How to Recover Data If Synology Volume Crashed?

Summary: Synology volume crash is a critical situation that can lead to permanent data loss. But with prompt action, you can get back your mission-critical business data. In this guide, we’ll discuss how to restore data from crashed volume if the disks are healthy. We’ll also discuss the solution to recover Synology volume data if multiple disks are physically or logically failed.

Synology Network Attached Storage (NAS) is an advanced storage device that you can use to connect office or home network and to store files and other data. The Synology NAS has Storage Pools, each containing one or more volumes. If any of the volumes in Synology NAS crashed, it means that there are problems with the NAS or installed disks.

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Some common reasons that may cause Synology volume crashes:

  • Removal of a disk(s) from NAS bay
  • SSD read-write cache has crashed
  • Disk errors
  • One or more drives have physically or logically failed
  • Improper system shutdown
  • Installation of non-Synology memory modules
  • Incompatible drives installed in Synology NAS

How Do I Know If the Problem Is with My Synology NAS Or Disk(s)?

Firstly, you need to check if you’ve received bad sectors notification. If yes, it indicates a malfunction in the NAS disk.

To check further about the problem, use Synology’s Storage Manager utility. For this, go to Storage Manager and check the following:

S. M.A.R.T. Status of Disks

S.M.A.R.T. status tells about the overall health of a drive. For checking the S.M.A.R.T. status of a disk, go to:

Storage Manager > HDD/SSD > Health Info > S.M.A.R.T.

If the raw data of S.M.A.R.T. attribute ID 199 (UDMA_CRC_Error_Count) is not 0, it means that the disk has issues.



Alternatively, you can go to the History tab to view the drive health diagnosis results and the history of major S.M.A.R.T. attributes. The health levels such as Warning, Critical, Failing, or Access Error are alarming situations.

  • Disk Logs

The disk logs can tell about the occurrence of a disk-related event such as I/O error, disk plugged in/out, etc. To check these logs, navigate to:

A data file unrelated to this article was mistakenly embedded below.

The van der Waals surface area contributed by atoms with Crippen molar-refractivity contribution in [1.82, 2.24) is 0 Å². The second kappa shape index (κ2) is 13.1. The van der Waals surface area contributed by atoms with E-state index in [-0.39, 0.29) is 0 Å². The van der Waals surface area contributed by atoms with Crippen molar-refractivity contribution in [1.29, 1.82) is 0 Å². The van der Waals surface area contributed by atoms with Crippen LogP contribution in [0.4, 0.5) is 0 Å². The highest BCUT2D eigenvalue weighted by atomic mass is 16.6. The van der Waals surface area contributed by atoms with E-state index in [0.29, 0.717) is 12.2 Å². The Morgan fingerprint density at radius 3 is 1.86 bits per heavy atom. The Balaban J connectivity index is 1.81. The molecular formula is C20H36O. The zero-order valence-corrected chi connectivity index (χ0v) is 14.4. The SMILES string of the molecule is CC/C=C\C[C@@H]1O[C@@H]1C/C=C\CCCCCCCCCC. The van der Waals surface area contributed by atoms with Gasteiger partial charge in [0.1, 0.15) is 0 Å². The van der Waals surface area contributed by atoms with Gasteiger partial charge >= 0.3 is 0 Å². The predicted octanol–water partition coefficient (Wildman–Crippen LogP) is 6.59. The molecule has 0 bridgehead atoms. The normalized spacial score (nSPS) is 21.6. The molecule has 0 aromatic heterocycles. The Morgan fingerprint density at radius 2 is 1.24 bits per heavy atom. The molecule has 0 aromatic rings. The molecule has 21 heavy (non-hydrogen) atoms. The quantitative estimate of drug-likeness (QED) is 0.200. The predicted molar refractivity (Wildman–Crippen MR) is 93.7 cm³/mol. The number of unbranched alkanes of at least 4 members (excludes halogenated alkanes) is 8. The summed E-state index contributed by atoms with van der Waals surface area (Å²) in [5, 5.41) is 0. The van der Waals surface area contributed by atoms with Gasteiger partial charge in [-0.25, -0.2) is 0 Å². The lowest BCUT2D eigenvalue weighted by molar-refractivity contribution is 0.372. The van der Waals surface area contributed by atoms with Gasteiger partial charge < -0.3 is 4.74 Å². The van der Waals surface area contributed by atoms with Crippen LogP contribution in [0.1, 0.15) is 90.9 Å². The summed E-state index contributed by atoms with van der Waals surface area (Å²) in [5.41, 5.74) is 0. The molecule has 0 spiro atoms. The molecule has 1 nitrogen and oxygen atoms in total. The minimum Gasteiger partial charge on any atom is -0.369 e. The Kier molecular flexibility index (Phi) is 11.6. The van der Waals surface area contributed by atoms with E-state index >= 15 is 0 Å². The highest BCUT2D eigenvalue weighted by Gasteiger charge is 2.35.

Storage Manager > HDD/SSD > Logs



After performing these tests/diagnostics, if you’ve found that the disks are healthy, it means there are problems with your Synology NAS.

Ways to Recover Data from Crashed Synology Volume

Depending on the given scenario, you can take appropriate action to resolve the volume crash issue and recover the data.

Scenario 1: Synology Volume Crashed, even if the Drives are Healthy

In such a case, connect the drives to a system with Ubuntu Operating System (OS) to get back your data.

NOTE: You can use a system with Ubuntu OS installed on it or create a bootable Ubuntu USB stick to boot from it.

Now, launch the Ubuntu Terminal and use Terminal commands to mount the drive(s) and recover data. The details are explained here.

To restore data from basic storage types, only mounting the drive with the mount command would fetch the data. However, if you’re restoring data from RAID or Synology Hybrid RAID (SHR) configuration, you need to use mdadm commands in Ubuntu.

Scenario 2: If the Synology disk(s) has malfunctioned

If the Synology volume has crashed due to multiple RAID disks failure, you can try replacing the failed disks.

However, if disk failure has exceeded the fault-tolerance limit or you’re using non-RAID configurations, then you need to contact a NAS data recovery expert such as Stellar. The data recovery experts at Stellar can recover data from RAID and non-RAID configurations. They can recover Synology volume data, even if the disk(s) is physically damaged.

Stellar has an impeccable record of retrieving data from Synology NAS volumes. It has all the resources and proprietary tools to effectively recover data from NAS drives. It follows stringent practices to get back your data with utmost privacy and safety.

Tips to Prevent Synology Volume Crash

  • Use Compatible Drives

Synology recommends using the drives which are compatible with respective Synology NAS models.

  • Perform S.M.A.R.T. Tests Regularly

Performing S.M.A.R.T. tests regularly lets you know the health of your disks and detect drive issues if any. If you find an issue with the disk, promptly take an action to fix it and prevent a volume crash.

  • Enable Drive-related Notifications

Synology gives you an option to enable disk-related notifications. You can enable notifications for drive bad sectors, I/O errors, etc.

  • Do not Install Non-Synology Memory Modules

If a non-Synology memory module is installed in your Synology NAS, it may result in file system errors and lead to a volume crash. Therefore, it’s recommended not to install non-Synology memory modules.

  • Ensure that the NAS has Power Back Up

An abrupt shutdown or a power failure may result in disk failure. Thus, make sure your Synology device has a power backup.


Synology volume may crash due to single/multiple disk failure or other disk-related issues. If your Synology volume has crashed but the disks are healthy, you can use Ubuntu terminal commands to restore data as discussed in this post. However, if Synology volume has crashed due to disk-related issues, you can contact a NAS data recovery expert such as Stellar to recover your precious data.

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